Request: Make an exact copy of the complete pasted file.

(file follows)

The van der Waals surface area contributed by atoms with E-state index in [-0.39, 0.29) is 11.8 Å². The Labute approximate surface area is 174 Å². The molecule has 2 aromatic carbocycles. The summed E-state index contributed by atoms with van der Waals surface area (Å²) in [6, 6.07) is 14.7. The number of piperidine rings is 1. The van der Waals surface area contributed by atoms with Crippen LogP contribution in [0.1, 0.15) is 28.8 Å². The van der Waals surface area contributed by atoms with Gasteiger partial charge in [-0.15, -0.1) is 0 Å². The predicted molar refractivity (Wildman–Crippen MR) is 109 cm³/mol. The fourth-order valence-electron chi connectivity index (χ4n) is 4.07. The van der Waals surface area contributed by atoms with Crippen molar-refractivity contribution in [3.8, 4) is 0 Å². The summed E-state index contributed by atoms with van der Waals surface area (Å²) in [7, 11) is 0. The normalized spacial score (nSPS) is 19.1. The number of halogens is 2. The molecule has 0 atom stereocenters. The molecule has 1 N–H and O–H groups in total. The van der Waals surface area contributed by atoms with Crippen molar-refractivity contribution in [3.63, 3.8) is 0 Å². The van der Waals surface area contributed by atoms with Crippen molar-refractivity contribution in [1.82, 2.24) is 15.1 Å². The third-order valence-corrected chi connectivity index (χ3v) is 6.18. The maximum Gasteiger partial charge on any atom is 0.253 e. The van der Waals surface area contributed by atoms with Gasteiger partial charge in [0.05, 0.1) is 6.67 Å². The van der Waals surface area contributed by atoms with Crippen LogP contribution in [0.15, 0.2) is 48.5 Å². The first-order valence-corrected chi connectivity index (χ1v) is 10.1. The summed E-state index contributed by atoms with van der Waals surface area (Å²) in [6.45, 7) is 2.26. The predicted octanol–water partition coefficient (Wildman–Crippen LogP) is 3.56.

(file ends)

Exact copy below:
The van der Waals surface area contributed by atoms with E-state index in [-0.39, 0.29) is 11.8 Å². The Labute approximate surface area is 174 Å². The molecule has 2 aromatic carbocycles. The summed E-state index contributed by atoms with van der Waals surface area (Å²) in [6, 6.07) is 14.7. The number of piperidine rings is 1. The van der Waals surface area contributed by atoms with Crippen LogP contribution in [0.1, 0.15) is 28.8 Å². The van der Waals surface area contributed by atoms with Gasteiger partial charge in [-0.15, -0.1) is 0 Å². The predicted molar refractivity (Wildman–Crippen MR) is 109 cm³/mol. The fourth-order valence-electron chi connectivity index (χ4n) is 4.07. The van der Waals surface area contributed by atoms with Crippen molar-refractivity contribution in [3.8, 4) is 0 Å². The summed E-state index contributed by atoms with van der Waals surface area (Å²) in [7, 11) is 0. The normalized spacial score (nSPS) is 19.1. The number of halogens is 2. The molecule has 0 atom stereocenters. The molecule has 1 N–H and O–H groups in total. The van der Waals surface area contributed by atoms with Crippen molar-refractivity contribution in [3.63, 3.8) is 0 Å². The van der Waals surface area contributed by atoms with Crippen molar-refractivity contribution in [1.82, 2.24) is 15.1 Å². The third-order valence-corrected chi connectivity index (χ3v) is 6.18. The maximum Gasteiger partial charge on any atom is 0.253 e. The van der Waals surface area contributed by atoms with Gasteiger partial charge in [0.05, 0.1) is 6.67 Å². The van der Waals surface area contributed by atoms with Crippen LogP contribution in [0.15, 0.2) is 48.5 Å². The first-order valence-corrected chi connectivity index (χ1v) is 10.1. The summed E-state index contributed by atoms with van der Waals surface area (Å²) in [6.45, 7) is 2.26. The predicted octanol–water partition coefficient (Wildman–Crippen LogP) is 3.56.